Tuesday, August 30, 2011

What is God like?

This is part two of a ten-part post. Elder Cuthbert of the First Quorum of the Seventy suggested ten questions which members of any church might ask our missionaries or any other member of the Church.

Question number two: What is God Like?

Elder Cuthbert’s answer:

How wonderful that the Almighty God has identified himself to us through his beloved son, Jesus Christ. He has revealed himself as our Father in Heaven, who wants us, his children, to keep in touch with him while we are away from our heavenly home. Ask a little child to close his eyes and think of God and then describe him. Will he describe a spirit? No! He will tell of a loving, kindly faced, white-robed personal being. In his epistle to the Hebrews, Paul describes Jesus, in relation to God the Father, as “being the brightness of his glory, and the express image of his person” (Hebrews 1:3).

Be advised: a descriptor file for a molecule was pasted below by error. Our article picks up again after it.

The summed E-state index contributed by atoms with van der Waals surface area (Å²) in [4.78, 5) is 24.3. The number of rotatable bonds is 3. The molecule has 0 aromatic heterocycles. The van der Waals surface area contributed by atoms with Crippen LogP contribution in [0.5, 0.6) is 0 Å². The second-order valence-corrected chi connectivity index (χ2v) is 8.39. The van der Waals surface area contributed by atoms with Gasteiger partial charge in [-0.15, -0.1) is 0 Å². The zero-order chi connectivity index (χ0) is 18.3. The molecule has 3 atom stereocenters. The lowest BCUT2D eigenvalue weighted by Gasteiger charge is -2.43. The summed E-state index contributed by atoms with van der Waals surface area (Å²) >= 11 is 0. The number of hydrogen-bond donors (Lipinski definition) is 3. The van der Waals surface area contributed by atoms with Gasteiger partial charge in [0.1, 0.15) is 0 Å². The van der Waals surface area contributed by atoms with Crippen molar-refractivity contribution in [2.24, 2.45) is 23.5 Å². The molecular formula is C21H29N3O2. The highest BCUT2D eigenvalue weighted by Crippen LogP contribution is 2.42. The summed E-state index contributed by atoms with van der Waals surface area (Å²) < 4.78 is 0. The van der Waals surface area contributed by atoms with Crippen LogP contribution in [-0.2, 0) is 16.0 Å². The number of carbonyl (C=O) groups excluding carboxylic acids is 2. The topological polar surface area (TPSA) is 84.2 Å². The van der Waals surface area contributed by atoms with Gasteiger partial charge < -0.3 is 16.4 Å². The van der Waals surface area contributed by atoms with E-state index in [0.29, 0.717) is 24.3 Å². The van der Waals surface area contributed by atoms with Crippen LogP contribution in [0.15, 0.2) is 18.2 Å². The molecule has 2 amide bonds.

My testimony:

This picture of the First Vision hangs on my wall. I think this is my most favorite Church picture; I have other favorites but this one is perhaps my most favorite. The first vision Joseph Smith experienced is so incredibly important to everyone on the earth for many reasons. We gained so many significant and fundamental truths from that first vision and from all the subsequent revelations; however, the very most fundamental truths we gained from his First Vision involve the nature God and His Son Jesus Christ.

When our Heavenly Father and His son Jesus Christ appeared, the world learned that God is like us, or rather, we are like Him, in that He has a body of flesh and bone and we are created in His express image. He is not a formless spirit or a floating idea. He is a glorified and perfected version of you and me. He is the Father of our spirits (see Hebrews 12:9) and our physical bodies are in His likeness. Our bodies are mortal and He is immortal, but through the Atonement of Jesus Christ, all are promised that, “this mortal shall put on immortality,” (Mosiah 16:10; see also 1 Corinthians 15:54). We can all become like Him.